A small group of rebels in the near future plans a dangerous mission to liberate the population from behavior-controlling nanochips in Cramer’s (Generation M, 2014, etc.) sci-fi tale.
The end result of a global war in 2036 was billions dead and a quarter of the planet uninhabitable. To salvage what remained, the United States and Russia formed the Collective, a 12-person council to govern the world. Bulgarian technologist Dr. Nicholas Petrov then developed a chip that was embedded into people’s heads to control behavior and emotions, which led to world peace. But there are some who want to think and do as they please, which will be nearly impossible with the forthcoming V7 chip (due in 2055) that will transmit individuals’ thoughts to the Collective. The mission for 18-year-old Jerusalem rebel Raissa is to assassinate Petrov and counter the chip’s effects by transmitting the devourware program. She’s working with devourware writer, Christian Ashminov, whose M-code—which powers the nanochips—Petrov stole years ago. Their assignment ultimately connects them with Caleb Saunders, a researcher at the Collective’s NanoArtisans in Boston. Unfortunately, Raissa and Ashminov may not have enough time: The diabolical Petrov has already implemented a scheme that could end with a higher death toll than the war. Cramer’s novel abounds with revelations, starting with why only Caleb hears Petrov’s voice speaking to someone named Adam. The cast is dynamic, like Raissa, for one, who believes she lost her family in a missile strike. Petrov’s ultimate objective entails a good deal of exposition, which precipitates an ardent albeit conspicuous biblical allegory. But this hardly dampens potent scenes such as the nanochip maintaining elation for parents who have just lost their child. There are also myriad displays of Raissa’s extensive combat training: “She threw a roundhouse punch…her knuckles connected above the bridge of his nose, unleashing torrents of blood through his nostrils.”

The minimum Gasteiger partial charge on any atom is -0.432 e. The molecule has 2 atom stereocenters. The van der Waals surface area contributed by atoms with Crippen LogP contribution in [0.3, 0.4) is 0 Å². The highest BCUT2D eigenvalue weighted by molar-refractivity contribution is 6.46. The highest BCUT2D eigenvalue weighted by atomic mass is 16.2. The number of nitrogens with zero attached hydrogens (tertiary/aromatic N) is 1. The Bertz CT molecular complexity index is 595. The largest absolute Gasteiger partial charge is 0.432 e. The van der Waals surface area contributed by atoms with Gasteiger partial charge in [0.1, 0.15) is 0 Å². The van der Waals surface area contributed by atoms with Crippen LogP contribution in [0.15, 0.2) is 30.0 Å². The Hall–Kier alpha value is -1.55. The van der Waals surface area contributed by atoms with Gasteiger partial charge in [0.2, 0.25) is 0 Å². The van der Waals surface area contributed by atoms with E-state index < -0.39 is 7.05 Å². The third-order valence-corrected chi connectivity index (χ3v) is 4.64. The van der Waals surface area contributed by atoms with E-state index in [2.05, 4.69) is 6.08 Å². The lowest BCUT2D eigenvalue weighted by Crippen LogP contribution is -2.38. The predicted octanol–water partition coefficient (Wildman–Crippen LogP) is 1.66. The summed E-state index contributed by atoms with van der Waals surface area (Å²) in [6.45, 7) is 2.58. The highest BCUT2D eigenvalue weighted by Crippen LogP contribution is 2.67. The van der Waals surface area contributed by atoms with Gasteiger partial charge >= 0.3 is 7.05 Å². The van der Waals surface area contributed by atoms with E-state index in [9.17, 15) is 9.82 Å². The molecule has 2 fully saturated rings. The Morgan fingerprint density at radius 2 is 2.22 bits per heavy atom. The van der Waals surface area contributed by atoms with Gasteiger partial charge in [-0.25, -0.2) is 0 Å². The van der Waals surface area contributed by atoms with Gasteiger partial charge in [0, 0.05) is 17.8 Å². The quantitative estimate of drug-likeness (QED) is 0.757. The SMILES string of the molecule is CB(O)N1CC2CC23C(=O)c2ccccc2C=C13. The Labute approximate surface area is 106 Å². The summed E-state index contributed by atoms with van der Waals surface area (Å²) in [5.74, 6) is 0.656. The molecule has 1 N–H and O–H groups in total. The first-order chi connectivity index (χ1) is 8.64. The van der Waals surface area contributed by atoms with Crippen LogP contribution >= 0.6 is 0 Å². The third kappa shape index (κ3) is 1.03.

A twisty and exhilarating dystopian romp.